The current lock down due to COVID-19 pandemic has led to the biggest self-isolation India has ever witnessed. As activities have confined to the four walls of the house, work from home, online schooling has become an instant mantra.
Children are spending more time than ever staring at digital screens like computers, tablets, TVs, smartphones, and other devices either for educational purposes or just for fun. The screen time can take a toll on children’s wellbeing including their eyes. Children who spend significantly more time on digital screen tend to have myopia and eye strain problems. Myopia can develop rapidly or even eventually. Children with myopia tend to experience a blurred or distorted vision, squinting or strained eyes and even headache.
Children might continue playing and watching with the gadgets without realising its impact on their eye, leading to discomfort to the eye. Keeping children engaged in activities away from screens is the biggest concern that requires careful attention from parents. It is important that parents pay special attention to avoid permanent vision problems.
Some of the steps that parents can take to prevent eye strain and to keep their child’s eyes safe include:
Maintain Digital distance
Ensure that the screen is 20-26 inches away or at an arms’ distance from your eyes and is also a bit below your eye level. Keep moderate brightness of the screens of your gadget. Adjust the brightness and contrast of the computer screen so that it feels comfortable to you. Blink regularly while you are in front of any digital screen as that will keep your eyes moist and healthier.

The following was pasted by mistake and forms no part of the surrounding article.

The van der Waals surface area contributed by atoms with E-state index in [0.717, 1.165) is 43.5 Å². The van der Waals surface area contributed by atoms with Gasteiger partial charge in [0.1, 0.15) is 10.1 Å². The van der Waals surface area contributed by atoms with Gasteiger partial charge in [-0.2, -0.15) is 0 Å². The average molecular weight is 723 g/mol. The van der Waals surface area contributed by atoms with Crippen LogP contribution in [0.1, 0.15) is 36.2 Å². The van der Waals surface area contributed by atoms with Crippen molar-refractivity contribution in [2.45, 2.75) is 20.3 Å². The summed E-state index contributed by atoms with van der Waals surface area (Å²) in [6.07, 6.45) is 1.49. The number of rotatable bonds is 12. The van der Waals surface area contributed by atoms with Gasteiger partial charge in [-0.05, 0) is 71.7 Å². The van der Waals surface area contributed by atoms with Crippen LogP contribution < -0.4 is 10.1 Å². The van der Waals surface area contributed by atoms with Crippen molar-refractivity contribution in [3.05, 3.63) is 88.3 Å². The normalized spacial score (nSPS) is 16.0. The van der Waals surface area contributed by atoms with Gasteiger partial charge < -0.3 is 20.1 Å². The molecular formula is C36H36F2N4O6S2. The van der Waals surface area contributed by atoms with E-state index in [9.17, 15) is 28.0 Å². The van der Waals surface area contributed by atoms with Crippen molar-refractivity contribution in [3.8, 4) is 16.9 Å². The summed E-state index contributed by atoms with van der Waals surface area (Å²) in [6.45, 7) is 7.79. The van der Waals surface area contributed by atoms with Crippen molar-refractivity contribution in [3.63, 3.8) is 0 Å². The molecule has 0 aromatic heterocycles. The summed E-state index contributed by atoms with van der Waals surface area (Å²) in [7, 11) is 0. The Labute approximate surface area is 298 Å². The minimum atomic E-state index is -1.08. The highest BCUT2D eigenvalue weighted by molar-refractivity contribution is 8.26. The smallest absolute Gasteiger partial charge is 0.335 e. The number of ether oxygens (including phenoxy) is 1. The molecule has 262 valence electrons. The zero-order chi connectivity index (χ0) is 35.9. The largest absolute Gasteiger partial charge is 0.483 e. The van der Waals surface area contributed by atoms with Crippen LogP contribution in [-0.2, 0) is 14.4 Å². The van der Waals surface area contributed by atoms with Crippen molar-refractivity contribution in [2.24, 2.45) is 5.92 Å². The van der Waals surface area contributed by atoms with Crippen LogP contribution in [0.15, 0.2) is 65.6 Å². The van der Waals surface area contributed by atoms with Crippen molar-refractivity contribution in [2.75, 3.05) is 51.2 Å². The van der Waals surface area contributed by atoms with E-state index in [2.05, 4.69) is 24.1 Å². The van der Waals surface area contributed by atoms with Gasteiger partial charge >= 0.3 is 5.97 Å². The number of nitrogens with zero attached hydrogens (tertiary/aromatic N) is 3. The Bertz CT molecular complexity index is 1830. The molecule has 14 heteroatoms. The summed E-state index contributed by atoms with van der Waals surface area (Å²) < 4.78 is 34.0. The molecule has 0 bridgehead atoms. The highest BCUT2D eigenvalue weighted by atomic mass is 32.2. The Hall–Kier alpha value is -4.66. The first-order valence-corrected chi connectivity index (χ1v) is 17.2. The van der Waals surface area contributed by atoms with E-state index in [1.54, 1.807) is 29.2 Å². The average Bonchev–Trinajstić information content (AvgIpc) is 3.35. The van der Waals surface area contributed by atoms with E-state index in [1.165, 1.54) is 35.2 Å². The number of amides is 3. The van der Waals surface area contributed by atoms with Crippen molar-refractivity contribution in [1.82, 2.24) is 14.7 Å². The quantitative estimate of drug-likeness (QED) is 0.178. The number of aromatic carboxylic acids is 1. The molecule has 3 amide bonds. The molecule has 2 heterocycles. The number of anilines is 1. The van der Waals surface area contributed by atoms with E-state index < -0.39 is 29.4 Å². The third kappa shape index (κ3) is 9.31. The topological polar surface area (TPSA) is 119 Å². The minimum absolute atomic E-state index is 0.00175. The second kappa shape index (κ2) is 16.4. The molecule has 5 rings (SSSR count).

Encourage frequent visual breaks
One of the best things you can do to reduce your child’s risk of digital eye strain is to get them to take break every 20 minutes. Rest your eyes for at least 20 seconds looking at something away from the screen. This will relax the focusing and eye alignment muscles, reducing the risk of many of the symptoms of digital eye strain.
It’s a great idea to establish -free times each day to break your child’s fixation on digital devices, reduce eye fatigue, and limit blue light exposure. Use this time to connect as a family. Parents should encourage their child to take breaks when using digital devices; make sure children don’t put screens too close to their eyes, especially for long periods of time; and should ensure their child’s workspace is set up properly with a chair promoting correct posture with feet flat on the floor.
keeping an eye on how children are using their digital devices is very crucial to teach children to properly use them. Watching them while using devices will allow you to keep a careful watch on when they take breaks and how they decide when to put the devices down.
The best way is to expose children to as little screen time as possible. But if you allow your children to use devices, make sure they are learning to use them responsibly.
As children get older and become capable of making important decisions, give them the freedom to choose wisely by educating them on the dangers of screens to their vision. Teach them how to determine when it’s time to take a break and show them the joys of experiencing life outside of screens. Substitute reading an e-book with a real book and encourage kids to look out of the window every two chapters.
Continue to educate your child and encourage responsible behavior on digital devices.
When it appears that the child is developing vision problems, you can provide your child with protective eyewear that filters the blue light that comes from screens after consulting the ophthalmologist. Their eyes will be protected from the discomfort and damage caused by blue light.
Digital devices have the power to teach our children incredible things, but they also come with inherent threat to the eyes, especially for kids. Taking these simple measures can help in keeping your tech-savvy child seeing clearly and comfortably. Supervision combined with education is very essential and remember to visit a vision therapy specialist post the lockdown for eye check-up.
By Dr. Anand Balasubramaniam, Senior Consultant Cornea, Sankara Eye Hospital Bangalore